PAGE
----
History of the English Bible
From the Dark Ages to Modern Times

From 1,400 B.C. to 1,400 A.D., the scriptures were preserved in their original languages of Hebrew and Greek by the Jews and the early Christians. The 1,000 years of the Dark Ages and Middle Ages covers when it was read only in Latin. The scripture in the English language begins with John Wycliffe.

John Wycliffe
The first English language Bible manuscripts were hand-written in the 1380's AD by John Wycliffe. He was an Oxford professor, scholar, and a theologian. John Wycliffe, was well-known throughout Europe for his opposition to the teaching of the organized Church, both Roman Catholic and Anglican, which he believed were contrary to the Bible. With the help of many faithful helpers, assistants and scribes, Wycliffe was responsible for producing dozens of manuscript copies of the scriptures in the English language . These were translated out of the Latin Vulgate, which was the only source available to Wycliffe.

John Hus
John Hus, actively promoted Wycliffe's idea that people should be permitted to read the Bible in their own language, and they should oppose the tyranny of the Roman church that threatened anyone possessing a non-Latin Bible with execution. Hus was burned at the stake in 1415, with Wycliffe's manuscript Bibles used as tinder for the fire. The last words of John Hus were that, "in 100 years, God will raise up a man whose calls for reform cannot be suppressed." Almost exactly 100 years later, in 1517, Martin Luther nailed his famous 95 Theses onto the church door at Wittenberg. Martin Luther went on to be the first man to print the Bible in the German language.

Johann Gutenberg
Johann Gutenberg invented the printing press in the 1450's, and the first book to ever be printed was a Latin language Bible, printed in Mainz, Germany. Gutenberg's Bibles were beautifully printed, because every page was later decorated by hand in color. Recently, a list of the most important people in the last 1000 years was headed by Gutenburg, because of his invention of the movable-type printing press. In effect, this meant that Bibles, and other books, could be produced in large quantities in a relatively short period of time. This is compared to using only manual means, and not to our modern methods (which were developed from his idea.)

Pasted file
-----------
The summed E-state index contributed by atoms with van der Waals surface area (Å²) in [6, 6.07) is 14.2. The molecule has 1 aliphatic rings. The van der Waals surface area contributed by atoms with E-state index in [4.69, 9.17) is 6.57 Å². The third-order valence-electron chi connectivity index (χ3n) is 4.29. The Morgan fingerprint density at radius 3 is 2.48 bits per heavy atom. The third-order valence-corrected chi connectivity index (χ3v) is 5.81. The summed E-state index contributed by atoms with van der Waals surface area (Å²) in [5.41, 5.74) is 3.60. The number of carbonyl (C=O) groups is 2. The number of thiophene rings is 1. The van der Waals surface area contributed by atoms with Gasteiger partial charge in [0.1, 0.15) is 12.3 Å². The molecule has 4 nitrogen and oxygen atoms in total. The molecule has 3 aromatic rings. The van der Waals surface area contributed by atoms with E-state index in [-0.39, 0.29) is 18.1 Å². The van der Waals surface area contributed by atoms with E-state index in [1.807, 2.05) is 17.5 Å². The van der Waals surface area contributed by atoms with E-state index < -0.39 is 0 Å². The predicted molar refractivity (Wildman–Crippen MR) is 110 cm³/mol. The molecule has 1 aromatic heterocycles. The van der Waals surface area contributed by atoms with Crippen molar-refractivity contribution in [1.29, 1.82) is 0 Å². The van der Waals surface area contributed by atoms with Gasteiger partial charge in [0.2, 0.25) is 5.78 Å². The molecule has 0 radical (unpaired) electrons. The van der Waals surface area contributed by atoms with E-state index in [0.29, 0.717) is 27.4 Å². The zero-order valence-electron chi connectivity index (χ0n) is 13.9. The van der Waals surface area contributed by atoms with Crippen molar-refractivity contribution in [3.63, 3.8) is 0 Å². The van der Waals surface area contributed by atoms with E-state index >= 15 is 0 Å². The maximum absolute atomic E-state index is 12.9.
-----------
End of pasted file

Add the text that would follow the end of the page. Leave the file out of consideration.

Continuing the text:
Thomas Linacre
Thomas Linacre, an Oxford professor in the 1490's, learned Greek. After reading the Gospels in Greek, and comparing it to the Latin Vulgate, he wrote, "Either this is not the Gospel, or we are not Christians." This Latin text was so corrupted by centuries of revision that it no longer even accurately portrayed the Gospel of Jesus Christ, yet both the Anglican and the Roman Catholic Churches would kill anyone who read the scripture in any language other than Latin, though it was not even the original language of the scriptures.

John Colet
In 1496, John Colet, another Oxford professor, started reading the New Testament in Greek and translating it into English for his students at Oxford, and later for the public at Saint Paul's Cathedral in London. The people were so hungry to hear the Word of God in a language they could understand, that within six months there were 20,000 people packed in the church and at least that many outside! Colet was a powerful man with friends in high places, so he managed to avoid being executed.

Erasmus
In considering the experiences of Linacre and Colet, the great scholar Erasmus was so moved to correct the corrupt Latin Vulgate, that in 1516, with the help of printer John Froben, he published a Greek-Latin Parallel New Testament. The Latin part was not the corrupt Vulgate, but his own fresh rendering of the text from the more accurate and reliable Greek, which he had managed to collate from a half-dozen partial old Greek New Testament manuscripts he had acquired. This milestone was the first non-Latin Vulgate text of the scripture to be produced in a millennium and the first ever to come off a printing press. The 1516 Greek-Latin New Testament of Erasmus focused attention on how corrupt and inaccurate the Latin Vulgate had become, and how important it was to go back and use the original Greek and Hebrew languages to maintain accuracy, and to translate them faithfully into the languages of the common people whether that be English, German or any other tongue.